Since being here in Ubud I have been struggling with the disparity between what the ex-pats have created and what is a Balinese lifestyle.
The ex-pat establishments are a seemingly somewhat elitist lifestyle of raw/vegan eateries, yoga studios, and new-age studios selling spiritual paraphernalia. The Balinese cultural experience includes a balance between good and evil, mostly animal-based dishes and rice, and daily offerings and frequent spiritual celebrations. It has taken me some time to come to terms with one not being more right than the other. And in fact, it wasn’t until I read an article in a local publication (written by a group of ex-pats) that identified the balance that can be achieved through mindful integration and respect, that I began to relax and enjoy what both have to offer.
The publication is Kula and it is sponsored by a group known as the Desa Seni Village Resort. An article in their July/August/September 2012 issue talked about the environment, sustainability, and tourism. Margaret Mead said, “We won’t have a society if we destroy the environment.”
When we travel we not only impact the environmental footprint via our modes of transportation, but in our wake we create a displacement of traditional communities, values, and ceremonies. In addition, each country tries to be ‘good hosts’ by adopting large corporate values and products. If we are to promote tourism then we should be basing its development on sustainability – environmental, economical, and ethical.While in Ubud we toured two places promoting such values – The Green School and Big Tree Farms.
Big Tree Farms is where we get our cacao paste, cacao butter, and cacao powder. It was enlightenng to see where they are producing their products. And they have a lot. Their cashew and cacao nib clusters are amazing. And yes, they guarantee their cashews are absolutely raw – as is everything there. They go to great lengths to ensure that nothing is heated over 105 degrees. The only place I believe where you can get that guarantee as well as be assured that everything is organic and sustainable. They have 9,000 farmers working for them – 4,000 of which produce the cacao. They help the farmers gain organic status and support their farming practices. It doesn’t matter if it is a farmer who has a 20 by 20 plot or a huge plantation. The factory is remarkably clean, all bamboo, no flies or ants or rats. And we’re talking about a structure that is open to the elements in many areas. It truly is something to see.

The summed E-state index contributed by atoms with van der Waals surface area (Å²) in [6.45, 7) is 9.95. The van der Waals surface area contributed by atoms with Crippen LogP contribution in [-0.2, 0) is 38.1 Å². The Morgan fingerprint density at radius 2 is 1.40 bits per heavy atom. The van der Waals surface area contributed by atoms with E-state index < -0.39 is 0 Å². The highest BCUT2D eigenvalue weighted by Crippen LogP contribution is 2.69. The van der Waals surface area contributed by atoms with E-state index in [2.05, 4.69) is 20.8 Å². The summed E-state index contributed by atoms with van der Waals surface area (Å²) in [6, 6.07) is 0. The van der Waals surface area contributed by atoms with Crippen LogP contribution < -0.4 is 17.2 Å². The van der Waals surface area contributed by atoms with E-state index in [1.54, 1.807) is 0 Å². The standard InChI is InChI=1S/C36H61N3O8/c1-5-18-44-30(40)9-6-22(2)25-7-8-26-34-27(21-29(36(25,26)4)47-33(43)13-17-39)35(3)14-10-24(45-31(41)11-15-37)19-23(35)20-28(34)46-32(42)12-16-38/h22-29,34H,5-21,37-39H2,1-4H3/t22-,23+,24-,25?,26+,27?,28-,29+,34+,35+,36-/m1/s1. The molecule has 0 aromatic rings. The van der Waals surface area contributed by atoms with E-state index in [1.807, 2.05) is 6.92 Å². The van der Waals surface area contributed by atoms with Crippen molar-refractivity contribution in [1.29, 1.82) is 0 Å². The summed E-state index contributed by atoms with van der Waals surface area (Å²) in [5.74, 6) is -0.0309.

The Green School has been in operation for 5 years and has maybe 200 students. Again an amazing cluster of bamboo structures support by 170 solar panels. They are 80% off the grid. They have children from preschool at age 3 to grade 12. Their first graduating class will be this year. They financially support 21 Balinese children. Tuition is $10,000 a year. Not inexpensive. The curriculum covers academics but also sustainable and environmental practices. For example they have farm animals that the children need to care for, they grow gardens and rice, they have some birds in captivity which were near extinction which they have brought back in numbers, they do performing arts, they have both an English speaking and Balinese speaking teacher in each classroom as well as an assistant.
They have a few profitable businesses onsite that the parents have established such as FREAK Coffee which is cold pressed and becoming quite popular here in Ubud. And then there is the Living Food Lab where our chef Estela Roderiguez volunteered that provides raw food options for children and families on site. These on site businesses give back to the school and the community.
As we walked around this jungle paradise, covering many, many acres I thought of our grandchildren and that their daily life is a ‘Green School’ on Salt Spring. Granted going to school in a jungle would be a different experience and there are children attending the Green School from Salt Spring Island. It was very inspirational being there. Both the school and the farm are exceptional places that honour the environment, support the local economy, and believe in following your dream, while sustaining the host community.
The article in the Kula magazine summarizes with the following: “Tourism has to be humanized and not just driven by market forces and motivated solely by profit. The participation of the local people and attempts to incorporate their cultures and traditions, call for respect of their environment and communities. “Forty years ago Barbara Ward (Only One Earth, UN Conference on the Human Environment – Stockholm, 1972) said, ‘We have forgotten how to be good guests, how to walk lightly on the earth as the other creatures do.’”